/ (/lj/ or /lj/[1]) is an East Asian surname. pinyin: Liú in Mandarin Chinese, Lau4 in Cantonese. It is the family name of the Han dynasty emperors. The character originally meant 'kill', but is now used only as a surname. It is listed 252nd in the classic text Hundred Family Surnames. Today, it is the 4th most common surname in Mainland China as well as one of the most common surnames in the world.[2][3]

PronunciationLiú ([ljǒʊ]) (Pinyin)
Lâu (Pe̍h-ōe-jī)
Language(s)Chinese, Vietnamese, Korean
Language(s)Old Chinese
Other names
Variant form(s)Liú (Mandarin)
Lau (Cantonese)
Lieu (Shanghainese)
Lưu (Vietnamese)
Yoo, Ryu (Korean)
See alsoLưu
Yoo (Korean surname)

Distribution Edit

In 2019 劉 was the fourth most common surname in Mainland China.[4] Additionally, it was the most common surname in Jiangxi province. In 2013 it was found to be the 5th most common surname, shared by 67,700,000 people or 5.1% of the population, with the province with the most people being Shandong.[5]

Origin Edit

One source is that they descend from the Qí (祁) clan of Emperor Yao. For example, the founding emperor of the Han dynasty (one of China's golden ages), Liu Bang (Emperor Gaozu of Han) was a descendant of Emperor Yao.

Another origin is from the Jī (姬) clan of King Qing of Zhou. For example, Duke Kang of Liu [zh], the youngest son of King Qing of Zhou, founded the State of Liu [zh] and his descendants took state names as surname.

History Edit

Liu was a place name in ancient China (located in present-day Henan). The Liu family name has two main origins from this place name.

Kong Jia, the fourteenth king of the Xia dynasty, was given a male and a female dragon as a reward for his obedience to the god of heaven; yet he could not train them, so he hired a dragon-trainer named Liu Lei (劉累), who had learned how to train dragons from Huanlong. Liu Lei was a descendant of Emperor Yao, and won the admiration of King Kong Jia for his skill at dragon-rearing. To reward Liu Lei, King Kong Jia granted him a place called Liu as his fiefdom. Liu Lei took the name of his fief as his family name. One day, the female dragon died unexpectedly, so Liu Lei secretly chopped her up, cooked her meat, and served it to the king, who loved it so much that he demanded Liu Lei to serve him the same meal again. Since Liu Lei had no means of procuring more dragon meat, he fled the palace. Liu Lei was the first person surnamed Liu in Chinese history, and his descendant Liu Bang founded the Han dynasty.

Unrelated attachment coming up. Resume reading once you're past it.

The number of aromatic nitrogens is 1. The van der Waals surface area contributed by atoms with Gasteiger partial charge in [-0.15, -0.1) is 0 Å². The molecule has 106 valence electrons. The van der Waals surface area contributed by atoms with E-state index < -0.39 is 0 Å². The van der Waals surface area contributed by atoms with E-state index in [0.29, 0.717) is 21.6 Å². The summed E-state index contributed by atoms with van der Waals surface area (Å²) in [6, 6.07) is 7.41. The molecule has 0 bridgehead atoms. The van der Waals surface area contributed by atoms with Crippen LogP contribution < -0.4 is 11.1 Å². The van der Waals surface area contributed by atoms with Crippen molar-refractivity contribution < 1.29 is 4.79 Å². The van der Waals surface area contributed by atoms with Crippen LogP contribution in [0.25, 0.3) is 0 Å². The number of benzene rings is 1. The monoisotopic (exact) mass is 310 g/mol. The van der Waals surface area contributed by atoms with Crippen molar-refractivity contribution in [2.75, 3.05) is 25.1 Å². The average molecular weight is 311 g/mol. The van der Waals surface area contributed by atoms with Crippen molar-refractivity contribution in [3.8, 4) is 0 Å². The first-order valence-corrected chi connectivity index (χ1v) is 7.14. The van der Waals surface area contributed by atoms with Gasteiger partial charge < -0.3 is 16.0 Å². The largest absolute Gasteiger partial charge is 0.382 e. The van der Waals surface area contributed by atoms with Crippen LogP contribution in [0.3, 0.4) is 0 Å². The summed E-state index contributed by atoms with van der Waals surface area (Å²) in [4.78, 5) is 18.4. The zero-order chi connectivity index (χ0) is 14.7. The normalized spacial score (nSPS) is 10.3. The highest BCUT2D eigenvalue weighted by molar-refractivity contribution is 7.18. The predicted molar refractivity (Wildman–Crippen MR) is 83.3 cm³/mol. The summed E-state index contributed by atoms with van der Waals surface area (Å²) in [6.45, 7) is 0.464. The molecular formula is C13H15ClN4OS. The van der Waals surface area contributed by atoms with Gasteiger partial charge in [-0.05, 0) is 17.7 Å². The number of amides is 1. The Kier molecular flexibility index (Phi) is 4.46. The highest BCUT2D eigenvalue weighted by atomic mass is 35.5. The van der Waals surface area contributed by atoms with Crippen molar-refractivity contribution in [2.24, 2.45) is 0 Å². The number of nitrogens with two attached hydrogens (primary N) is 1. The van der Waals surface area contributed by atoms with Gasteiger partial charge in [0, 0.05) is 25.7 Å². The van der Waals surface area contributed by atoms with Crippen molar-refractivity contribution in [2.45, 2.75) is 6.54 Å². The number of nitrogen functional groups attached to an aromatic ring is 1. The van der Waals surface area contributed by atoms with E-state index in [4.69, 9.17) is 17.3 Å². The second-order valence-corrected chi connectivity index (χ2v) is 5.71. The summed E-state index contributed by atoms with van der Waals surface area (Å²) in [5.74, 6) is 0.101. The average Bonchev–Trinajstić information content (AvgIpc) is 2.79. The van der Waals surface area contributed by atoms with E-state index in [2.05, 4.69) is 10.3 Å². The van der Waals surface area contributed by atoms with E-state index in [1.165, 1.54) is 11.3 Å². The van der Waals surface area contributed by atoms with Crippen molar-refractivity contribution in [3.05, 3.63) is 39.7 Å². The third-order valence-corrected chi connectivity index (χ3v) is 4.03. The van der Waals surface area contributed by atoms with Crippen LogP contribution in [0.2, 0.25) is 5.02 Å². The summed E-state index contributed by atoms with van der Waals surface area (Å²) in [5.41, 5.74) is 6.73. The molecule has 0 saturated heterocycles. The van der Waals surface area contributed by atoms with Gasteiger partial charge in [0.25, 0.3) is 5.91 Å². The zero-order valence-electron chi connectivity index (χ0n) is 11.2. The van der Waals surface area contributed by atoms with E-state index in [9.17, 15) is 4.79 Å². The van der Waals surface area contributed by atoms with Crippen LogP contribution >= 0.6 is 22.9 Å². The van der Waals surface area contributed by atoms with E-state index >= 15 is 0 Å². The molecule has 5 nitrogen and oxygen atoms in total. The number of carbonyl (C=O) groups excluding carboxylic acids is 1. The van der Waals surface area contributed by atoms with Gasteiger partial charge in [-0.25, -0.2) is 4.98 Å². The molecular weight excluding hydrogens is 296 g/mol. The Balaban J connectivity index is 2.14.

During the Zhou dynasty, King Ding of Zhou granted the fiefdom of Liu to his younger brother, Ji Jizi (姬季子). Ji Jizi also took Liu as his family name. Eventually, Liu became a state, and Ji Jizi ruled the State of Liu as Duke Kang of Liu. After more than a hundred years under the rule of the Liu family, the State of Liu was destroyed by the central government of the Zhou dynasty.

Liu was the ruling family of the Han dynasty, one of the most prosperous and influential empires in Chinese history. The Han dynasty was founded by Liu Bang. Later, Emperor Liu Che helped expand the Han dynasty even further, ushering in a golden age for China.

The Han dynasty had 30 emperors all surnamed Liu; it was one of the Chinese dynasties with the most emperors. The Han dynasty lasted 400 years, making it one of the longest-lasting Chinese empires in history. The Han is what gives its name to the Han people as well as Han characters / Hanzi / Chinese characters.

Even after the Han dynasty, several Liu continued to hold power within China, including Liu Bei (whose exploits were described in the Records of the Three Kingdoms), and Liu Yuan (Han Zhao).

Over history, several non-Han Chinese people have adopted the Liu surname, including Xiongnu and Turkic peoples.

Historical figures Edit

Notable people Edit

References Edit

  1. ^ "Liu Shaoqi". Collins English Dictionary. Retrieved 1 May 2015.
  2. ^ 张、王、李、赵谁最多—2010年人口普查姓氏结构和分布特点. China Statistics Bureau. 23 June 2014.
  3. ^ 最新版百家姓排行榜出炉:王姓成中国第一大姓 [Latest surname ranking: Wang is the number one surname in China]. Xinhua News Agency (in Chinese). 2013-04-15. Archived from the original on April 15, 2013. Retrieved 2013-11-21.
  4. ^ "新京报 - 好新闻,无止境".
  5. ^ 中国四百大姓, 袁义达, 邱家儒, Beijing Book Co. Inc., 1 January 2013

External links Edit